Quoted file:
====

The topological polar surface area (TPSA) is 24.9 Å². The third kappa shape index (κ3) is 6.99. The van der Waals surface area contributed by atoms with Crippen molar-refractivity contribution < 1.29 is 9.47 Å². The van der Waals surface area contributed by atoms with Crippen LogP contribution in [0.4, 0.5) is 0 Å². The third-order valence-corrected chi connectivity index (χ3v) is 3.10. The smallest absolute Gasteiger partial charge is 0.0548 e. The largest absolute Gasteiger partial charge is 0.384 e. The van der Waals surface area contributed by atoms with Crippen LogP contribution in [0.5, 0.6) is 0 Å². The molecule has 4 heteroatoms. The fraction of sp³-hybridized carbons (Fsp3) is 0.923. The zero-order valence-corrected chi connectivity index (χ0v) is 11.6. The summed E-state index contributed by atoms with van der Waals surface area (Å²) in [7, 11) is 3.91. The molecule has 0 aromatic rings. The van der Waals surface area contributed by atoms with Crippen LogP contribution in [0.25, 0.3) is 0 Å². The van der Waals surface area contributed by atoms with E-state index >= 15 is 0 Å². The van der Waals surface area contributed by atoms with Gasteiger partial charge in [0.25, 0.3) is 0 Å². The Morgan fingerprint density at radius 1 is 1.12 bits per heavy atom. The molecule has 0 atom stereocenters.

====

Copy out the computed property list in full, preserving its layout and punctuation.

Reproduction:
The topological polar surface area (TPSA) is 24.9 Å². The third kappa shape index (κ3) is 6.99. The van der Waals surface area contributed by atoms with Crippen molar-refractivity contribution < 1.29 is 9.47 Å². The van der Waals surface area contributed by atoms with Crippen LogP contribution in [0.4, 0.5) is 0 Å². The third-order valence-corrected chi connectivity index (χ3v) is 3.10. The smallest absolute Gasteiger partial charge is 0.0548 e. The largest absolute Gasteiger partial charge is 0.384 e. The van der Waals surface area contributed by atoms with Crippen LogP contribution in [0.5, 0.6) is 0 Å². The molecule has 4 heteroatoms. The fraction of sp³-hybridized carbons (Fsp3) is 0.923. The zero-order valence-corrected chi connectivity index (χ0v) is 11.6. The summed E-state index contributed by atoms with van der Waals surface area (Å²) in [7, 11) is 3.91. The molecule has 0 aromatic rings. The van der Waals surface area contributed by atoms with Crippen LogP contribution in [0.25, 0.3) is 0 Å². The van der Waals surface area contributed by atoms with E-state index >= 15 is 0 Å². The van der Waals surface area contributed by atoms with Gasteiger partial charge in [0.25, 0.3) is 0 Å². The Morgan fingerprint density at radius 1 is 1.12 bits per heavy atom. The molecule has 0 atom stereocenters.